Before I go, I want to share a new addition to my sewing family…drum roll please…instead of me droning on and on about my new machine, please click on this link for another seamstresses photos and reviews of the Juki 2010Q. Yes, it is targeted for quilters but it has a vertical bobbin case that I dearly wanted/needed and such a huge clearance for thick gowns and netting.JukiMy Elna has a new place to stay! A couple months ago I saw an ad for a 1930’s sewing cabinet on Craigslist. It was $30 but needed a patch of wood and some TLC as in sanding and staining and varnish to make it new again. My neighbor who built my platform added the patch and cut the chewed up legs off by 2 inches to match my counter top height.


What more does a girl want or need?

Have a super week of sewing everyone! And if you want your latest wadder featured on the SEW BAD Saturday, just email me at: surroundedbywhite@gmail.com

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33 Responses to A Treasure Hunt and a Save

  1. prttynpnk says:

    Those bastards! That’s all I can say.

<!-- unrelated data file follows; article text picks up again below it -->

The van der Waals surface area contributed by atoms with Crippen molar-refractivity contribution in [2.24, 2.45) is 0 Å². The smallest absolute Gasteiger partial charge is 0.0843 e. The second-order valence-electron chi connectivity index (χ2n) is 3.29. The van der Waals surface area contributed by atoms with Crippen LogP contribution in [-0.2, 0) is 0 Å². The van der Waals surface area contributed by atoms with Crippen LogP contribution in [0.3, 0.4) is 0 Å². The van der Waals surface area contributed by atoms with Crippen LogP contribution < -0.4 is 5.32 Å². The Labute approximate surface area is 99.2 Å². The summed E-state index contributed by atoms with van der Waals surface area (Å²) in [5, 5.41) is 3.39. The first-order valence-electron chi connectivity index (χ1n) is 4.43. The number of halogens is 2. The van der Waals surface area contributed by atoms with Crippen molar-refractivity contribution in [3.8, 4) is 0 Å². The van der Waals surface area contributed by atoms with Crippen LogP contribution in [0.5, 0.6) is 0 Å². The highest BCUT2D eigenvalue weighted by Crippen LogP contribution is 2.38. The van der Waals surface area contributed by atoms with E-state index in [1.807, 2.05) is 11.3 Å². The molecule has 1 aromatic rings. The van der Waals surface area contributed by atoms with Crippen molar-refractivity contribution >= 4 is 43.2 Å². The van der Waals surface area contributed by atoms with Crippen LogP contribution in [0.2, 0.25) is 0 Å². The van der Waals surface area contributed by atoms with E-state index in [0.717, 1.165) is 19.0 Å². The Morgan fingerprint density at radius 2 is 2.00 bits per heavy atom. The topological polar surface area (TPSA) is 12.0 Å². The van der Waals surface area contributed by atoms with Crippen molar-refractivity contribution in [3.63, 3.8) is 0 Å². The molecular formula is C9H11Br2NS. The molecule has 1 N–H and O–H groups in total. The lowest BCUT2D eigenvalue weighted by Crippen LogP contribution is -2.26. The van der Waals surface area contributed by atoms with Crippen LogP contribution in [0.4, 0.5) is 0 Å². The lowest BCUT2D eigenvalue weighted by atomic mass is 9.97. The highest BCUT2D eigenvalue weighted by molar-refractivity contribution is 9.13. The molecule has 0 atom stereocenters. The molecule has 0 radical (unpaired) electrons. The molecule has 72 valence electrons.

2. Marsha says:

    I think prttynpnk is being kind and very lady-like in her remarks.

  3. mrsmole says:

    Wish I could warn all brides about in-house alterations! Not all houses are the same quality!

  4. I wouldn’t doubt it was outsourced to an individual sewer. The production manager I interned for had a long list of sewers who’d do samples for us in a crunch, all with varying levels of timeliness and proficiency. Although, you’d expect a high end salon to be more choosey about who works for them (but then again, some people have no pride in their work).

    I worked on industrial Jukis at school, so I tend to prefer that brand.

    • mrsmole says:

      The feeling on a Juki is like driving a Subaru vehicle…sturdy, reliable and there is no delay waiting for a computer to kick in. The stitches just follow the command from the foot pedal and the pedal allows you to cut the threads with the push of your heel…quite cool for a straight stitch machine!

  5. Cindy says:

    Her first clue should have been that they didn’t want her to try it on! We encourage our brides to try on their dress, that way if anything needs to be tweeked we can take care of it.